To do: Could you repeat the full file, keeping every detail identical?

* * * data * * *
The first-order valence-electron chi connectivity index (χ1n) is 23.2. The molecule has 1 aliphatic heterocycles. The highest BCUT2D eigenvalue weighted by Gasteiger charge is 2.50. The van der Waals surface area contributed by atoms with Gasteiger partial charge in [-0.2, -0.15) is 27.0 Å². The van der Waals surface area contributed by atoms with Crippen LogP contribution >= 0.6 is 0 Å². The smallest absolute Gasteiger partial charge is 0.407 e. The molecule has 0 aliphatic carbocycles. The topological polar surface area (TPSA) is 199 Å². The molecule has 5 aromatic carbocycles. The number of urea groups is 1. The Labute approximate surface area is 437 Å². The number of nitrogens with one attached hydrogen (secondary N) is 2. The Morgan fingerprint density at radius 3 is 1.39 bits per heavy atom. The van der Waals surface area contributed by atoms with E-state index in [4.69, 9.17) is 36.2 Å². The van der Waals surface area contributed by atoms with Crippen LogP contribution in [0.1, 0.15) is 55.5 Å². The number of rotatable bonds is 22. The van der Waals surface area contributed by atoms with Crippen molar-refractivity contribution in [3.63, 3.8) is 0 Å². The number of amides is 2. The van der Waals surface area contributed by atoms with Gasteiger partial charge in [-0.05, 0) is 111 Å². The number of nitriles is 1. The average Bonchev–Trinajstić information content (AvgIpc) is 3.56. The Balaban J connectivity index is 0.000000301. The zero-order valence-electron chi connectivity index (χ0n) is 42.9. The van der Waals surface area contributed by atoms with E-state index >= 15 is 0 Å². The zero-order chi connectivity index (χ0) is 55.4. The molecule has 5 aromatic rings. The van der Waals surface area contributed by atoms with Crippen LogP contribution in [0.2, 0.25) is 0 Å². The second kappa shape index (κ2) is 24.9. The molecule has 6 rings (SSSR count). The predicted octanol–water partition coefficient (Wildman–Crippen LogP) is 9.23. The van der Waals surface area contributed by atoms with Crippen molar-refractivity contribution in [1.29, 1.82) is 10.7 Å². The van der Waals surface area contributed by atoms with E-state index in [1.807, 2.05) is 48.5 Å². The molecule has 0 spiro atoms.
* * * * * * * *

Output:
The first-order valence-electron chi connectivity index (χ1n) is 23.2. The molecule has 1 aliphatic heterocycles. The highest BCUT2D eigenvalue weighted by Gasteiger charge is 2.50. The van der Waals surface area contributed by atoms with Gasteiger partial charge in [-0.2, -0.15) is 27.0 Å². The van der Waals surface area contributed by atoms with Crippen LogP contribution >= 0.6 is 0 Å². The smallest absolute Gasteiger partial charge is 0.407 e. The molecule has 0 aliphatic carbocycles. The topological polar surface area (TPSA) is 199 Å². The molecule has 5 aromatic carbocycles. The number of urea groups is 1. The Labute approximate surface area is 437 Å². The number of nitrogens with one attached hydrogen (secondary N) is 2. The Morgan fingerprint density at radius 3 is 1.39 bits per heavy atom. The van der Waals surface area contributed by atoms with E-state index in [4.69, 9.17) is 36.2 Å². The van der Waals surface area contributed by atoms with Crippen LogP contribution in [0.1, 0.15) is 55.5 Å². The number of rotatable bonds is 22. The van der Waals surface area contributed by atoms with Crippen molar-refractivity contribution in [3.63, 3.8) is 0 Å². The number of amides is 2. The van der Waals surface area contributed by atoms with Gasteiger partial charge in [-0.05, 0) is 111 Å². The number of nitriles is 1. The average Bonchev–Trinajstić information content (AvgIpc) is 3.56. The Balaban J connectivity index is 0.000000301. The zero-order valence-electron chi connectivity index (χ0n) is 42.9. The van der Waals surface area contributed by atoms with E-state index >= 15 is 0 Å². The zero-order chi connectivity index (χ0) is 55.4. The molecule has 5 aromatic rings. The van der Waals surface area contributed by atoms with Crippen LogP contribution in [0.2, 0.25) is 0 Å². The second kappa shape index (κ2) is 24.9. The molecule has 6 rings (SSSR count). The predicted octanol–water partition coefficient (Wildman–Crippen LogP) is 9.23. The van der Waals surface area contributed by atoms with Crippen molar-refractivity contribution in [1.29, 1.82) is 10.7 Å². The van der Waals surface area contributed by atoms with E-state index in [1.807, 2.05) is 48.5 Å². The molecule has 0 spiro atoms.